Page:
Posted on 08/12/2013

Photo taken on August 12, 2013

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Drawing Stool After Picasso

Drawing Stool After Picasso
If you've ever read any critiques about Picasso's Bull's Head, if you are like me, you find yourself cringing with the over-doneness of it all (including Picasso's own self-congratulations), hyperbolic even for hyperbole. You start to wonder about whether there may be something to the analytic criticism about art in general, that once it leaves the (mostly) poor, starving artist (Picasso was not in this company but the majority were), it becomes a commodity controlled by museums and auctioneers. There has to be something to all of it: what other explanation is there for the unique condition seen in fine arts which is simply that at the point of production there is (as a general rule) struggle and poverty but at the consumer end there is absurd wealth. Earlier this year, May, Sotheby's auctioned a small drip painting by Pollock for over $58 million (#19 which I have viewed three inches from my face). The sales for the auction that particular evening amounted to over $495 million total which was $200 million MORE than the auction held just the previous evening.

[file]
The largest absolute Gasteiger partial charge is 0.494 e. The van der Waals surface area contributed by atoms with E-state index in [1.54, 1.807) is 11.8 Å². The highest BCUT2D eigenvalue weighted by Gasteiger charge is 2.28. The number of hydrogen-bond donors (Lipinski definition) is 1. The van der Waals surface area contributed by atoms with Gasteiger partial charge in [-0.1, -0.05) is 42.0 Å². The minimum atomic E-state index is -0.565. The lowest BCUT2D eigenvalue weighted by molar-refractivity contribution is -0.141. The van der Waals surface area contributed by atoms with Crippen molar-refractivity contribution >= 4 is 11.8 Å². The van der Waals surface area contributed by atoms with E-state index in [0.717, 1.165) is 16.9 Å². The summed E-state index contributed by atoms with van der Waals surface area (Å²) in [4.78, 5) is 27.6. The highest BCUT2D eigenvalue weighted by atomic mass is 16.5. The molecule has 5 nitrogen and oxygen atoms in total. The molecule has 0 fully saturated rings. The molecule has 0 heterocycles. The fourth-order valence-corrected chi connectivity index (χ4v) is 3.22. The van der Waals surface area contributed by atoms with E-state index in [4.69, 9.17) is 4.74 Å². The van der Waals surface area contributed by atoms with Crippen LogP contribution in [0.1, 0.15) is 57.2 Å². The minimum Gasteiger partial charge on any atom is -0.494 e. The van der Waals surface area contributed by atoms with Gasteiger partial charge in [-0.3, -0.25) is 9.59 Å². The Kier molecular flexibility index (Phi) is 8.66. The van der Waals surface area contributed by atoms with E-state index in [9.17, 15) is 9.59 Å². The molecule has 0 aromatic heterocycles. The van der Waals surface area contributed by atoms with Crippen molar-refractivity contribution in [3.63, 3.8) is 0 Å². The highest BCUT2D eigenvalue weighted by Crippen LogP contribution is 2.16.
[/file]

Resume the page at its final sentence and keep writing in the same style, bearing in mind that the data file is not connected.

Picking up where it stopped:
I won't go on and on. But you can easily find, if you're inclined to look, fascinating and well-articulated thinking about this phenom (and its ultimate Purpose and Effect). It may seem subversive or counter to the nearly religiously precious way we've come to regard art, but if you're not afraid it is also interesting and opens your brain, and eye, to a different world than the one you may be accustomed to.

I also think that the story about tulips in Holland is related, if tangentially, and instructional.

Ethan John has particularly liked this photo